Three ancient corpses have been discovered by archaeologists in Croatia, and two of them have pointed, purposely disfigured heads.
Each of the skulls had been combined into a distinct form, maybe to indicate which ethnic group each one belonged to.
The practice of artificial cranial deformation has been carried out all throughout the world, from South America to Eurasia and Africa.
It involves molding a person’s skull when the bones are still flexible during infancy, such as by employing tight headdresses, bandages, or stiff instruments.
Different ancient societies used the procedure for a variety of purposes, including as expressing social rank or making what they considered to be a more attractive skull. According to a recent Live Science piece, the oldest recorded incidence of this technique took place in ancient China 12,000 years ago, but it’s not certain if it spread from there or if it originated independently in other regions of the world.
In this instance, three bones were discovered in a burial hole in 2013 at the Hermanov vinograd archaeological site in Croatia. They used a variety of techniques to evaluate the skeletons between 2014 and 2017, including DNA analysis and radiographic imaging, which uses radiation to view the interior of an item like a skull.
The bones were all identified as men who had died between the ages of 12 and 16, according to their examination. Although they all had signs of starvation, that was not necessarily how they perished.
According to lead author Mario Novak, a bioarchaeologist at the Institute for Anthropological Research in Zagreb, Croatia, they may have had “some form of sickness that killed them rapidly and didn’t leave any marks on their bones,” like plague.
According to Novak, the archaeologists didn’t discover any objects in the tomb that may have revealed the boys’ social standing.
The three had also lived throughout the Great Migration Period, which was “a very difficult period in Europe’s history,” according to Novak. The analysis also indicated that they had done so between A.D.
415 and 560. Following the fall of the Roman Empire, whole new populations and cultures started to immigrate to Europe, becoming the nucleus of the contemporary European states. In other words, this time period laid the groundwork for modern-day Europe, according to Novak.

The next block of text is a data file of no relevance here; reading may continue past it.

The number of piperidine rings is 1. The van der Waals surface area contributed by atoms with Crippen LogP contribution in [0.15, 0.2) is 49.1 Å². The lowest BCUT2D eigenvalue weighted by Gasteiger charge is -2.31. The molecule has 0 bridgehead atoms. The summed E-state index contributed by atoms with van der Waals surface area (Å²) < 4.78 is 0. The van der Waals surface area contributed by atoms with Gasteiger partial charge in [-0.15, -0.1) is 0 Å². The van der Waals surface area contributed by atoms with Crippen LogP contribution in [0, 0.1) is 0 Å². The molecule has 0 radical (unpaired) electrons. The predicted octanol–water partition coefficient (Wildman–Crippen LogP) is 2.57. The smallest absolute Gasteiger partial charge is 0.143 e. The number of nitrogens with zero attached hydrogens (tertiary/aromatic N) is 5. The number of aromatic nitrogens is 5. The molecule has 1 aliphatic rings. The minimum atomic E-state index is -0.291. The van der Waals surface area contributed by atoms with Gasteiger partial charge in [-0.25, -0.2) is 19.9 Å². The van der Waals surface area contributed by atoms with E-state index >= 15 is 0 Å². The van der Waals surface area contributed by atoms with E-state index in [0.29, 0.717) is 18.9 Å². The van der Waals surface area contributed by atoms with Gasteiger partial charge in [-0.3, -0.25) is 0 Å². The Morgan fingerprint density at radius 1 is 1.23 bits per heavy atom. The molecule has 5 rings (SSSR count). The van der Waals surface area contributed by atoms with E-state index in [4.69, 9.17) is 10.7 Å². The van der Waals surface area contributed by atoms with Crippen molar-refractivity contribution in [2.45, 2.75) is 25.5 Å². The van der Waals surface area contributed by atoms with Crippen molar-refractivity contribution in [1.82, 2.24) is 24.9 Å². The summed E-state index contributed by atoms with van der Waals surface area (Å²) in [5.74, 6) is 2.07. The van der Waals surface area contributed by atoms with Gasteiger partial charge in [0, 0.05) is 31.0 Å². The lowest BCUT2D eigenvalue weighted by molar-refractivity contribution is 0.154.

In fact, the ancient trio’s DNA examination showed that one of them was West Eurasian, another was Near Eastern, and the third was East Asian.
The boy who was of near-Eastern ancestry had a circular-erect type cranial deformation, which means that the frontal bone behind the forehead was flattened and the height of the skull was “significantly increased,” Novak said.
The boy who likely came from West Eurasia didn’t have any skull deformation, and the boy with East Asian ancestry had a skull with an “oblique” deformation, which means the skull was elongated diagonally upward.
”We propose that different skull deformation types in Europe were used as a visual indicator of association with a certain cultural group,” Novak said. As of yet, it’s unclear what cultural groups they belonged to, though the East Asian boy could have been a Hun.
Now, Novak and his team hope to find more samples of cranial deformation from Europe to understand this phenomenon on a larger scale.
Archaeologists have unearthed three ancient skeletons in Croatia — and two of them had pointy, artificially deformed skulls. Each of those skulls had been melded into a different shape, possibly as a way to show they belonged to a specific cultural group. Artificial cranial deformation has been practiced in various parts of the world, from…